SOLD Hammer price: €900, Estimate: €600-800
Kipling ‘Not a Gentleman’
Naval Interest: Groome (Admiral Robert Leonard 1848 – 1917). Memoirs of his naval service, typescript, unpublished, 150 numbered pp, inscribed presentation copy, with some manuscript notes in the author’s hand, some photographs of naval action laid in, also a few cartoons apparently from Japanese newspapers. Quarto, superbly bound in full crushed brown Morocco, spine with raised bands, no title or title page except for the dates of his service ‘1861-1907’ in gilt on upper cover. Marbled endpapers, t.e.g., doublures with an elaborate gilt roll, in excellent condition. Evidently one of a handful of copies at most, possibly a unique copy (not found in COPAC).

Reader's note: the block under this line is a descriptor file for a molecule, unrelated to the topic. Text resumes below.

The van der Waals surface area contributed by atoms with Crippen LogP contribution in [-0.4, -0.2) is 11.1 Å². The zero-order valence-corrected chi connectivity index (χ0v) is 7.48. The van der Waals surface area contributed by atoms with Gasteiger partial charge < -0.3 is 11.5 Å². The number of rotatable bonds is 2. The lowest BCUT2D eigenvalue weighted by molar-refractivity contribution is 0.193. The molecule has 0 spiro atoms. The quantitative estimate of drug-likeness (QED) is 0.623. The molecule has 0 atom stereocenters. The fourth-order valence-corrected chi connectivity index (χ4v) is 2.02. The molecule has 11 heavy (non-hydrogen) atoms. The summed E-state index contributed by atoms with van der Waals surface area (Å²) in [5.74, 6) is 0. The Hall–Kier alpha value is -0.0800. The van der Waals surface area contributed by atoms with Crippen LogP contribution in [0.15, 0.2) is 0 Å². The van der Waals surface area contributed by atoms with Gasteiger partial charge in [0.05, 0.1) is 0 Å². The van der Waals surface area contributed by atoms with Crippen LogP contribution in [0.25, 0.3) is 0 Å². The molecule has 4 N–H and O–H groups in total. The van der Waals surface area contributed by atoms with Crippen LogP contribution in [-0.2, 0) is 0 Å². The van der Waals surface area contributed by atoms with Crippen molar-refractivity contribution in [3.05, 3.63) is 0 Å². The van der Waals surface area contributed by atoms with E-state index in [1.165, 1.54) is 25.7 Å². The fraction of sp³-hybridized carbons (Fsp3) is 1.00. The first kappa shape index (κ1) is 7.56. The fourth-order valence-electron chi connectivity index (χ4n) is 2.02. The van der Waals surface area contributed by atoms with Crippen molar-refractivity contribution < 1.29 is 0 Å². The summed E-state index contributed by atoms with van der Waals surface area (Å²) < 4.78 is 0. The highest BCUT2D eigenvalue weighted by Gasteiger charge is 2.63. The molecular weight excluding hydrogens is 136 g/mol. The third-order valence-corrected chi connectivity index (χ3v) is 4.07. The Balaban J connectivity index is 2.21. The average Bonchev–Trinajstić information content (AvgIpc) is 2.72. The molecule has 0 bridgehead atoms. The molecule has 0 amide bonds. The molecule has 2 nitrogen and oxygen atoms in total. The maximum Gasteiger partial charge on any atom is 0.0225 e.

The memoirs cover Groome’s service from the day he entered the Navy as a midshipman in 1861, aged 12, through his appointment as an officer, later Captain and Commander in a variety of ships, to his retirement as Admiral in charge of the British Home Fleet in 1907. He writes with a refreshing disregard for discretion (evidently the memoir was intended only for private circulation to friends). He gives a valuable insider’s view of the British Navy as it developed through the Victorian era of imperial expansion, pointing to the Navy’s failings as well as its strengths. Much of his service was on the Chinese and Japanese stations, where he witnessed the Russo-Japanese and Sino-Japanese Wars, and also off Latin America. He comments caustically on the luxurious lifestyle enjoyed by European missionaries in China, reinforced when necessary by the threat of force, and pulls no punches in his references to fellow officers (and their wives) who fell below his standards. To give just one example, on meeting Rudyard Kipking he ‘was never so much disappointed in a man in my life..R.K. was disappointing to meet in every way; his conversation did not amuse.. but he must have had a most marvellous knack of picking up copy and then putting them in as his own experiences. How he could describe a gentleman, God knows, for he certainly was not one himself..’ [p. 117].There are references to many junior and senior officers whom he encountered, including [Lord] Jacky Fisher who was evidently a friend in later years. A most interesting and valuable insider’s record of the most powerful navy the world had seen. The Author eventually became Admiral of the Home Fleet. (1)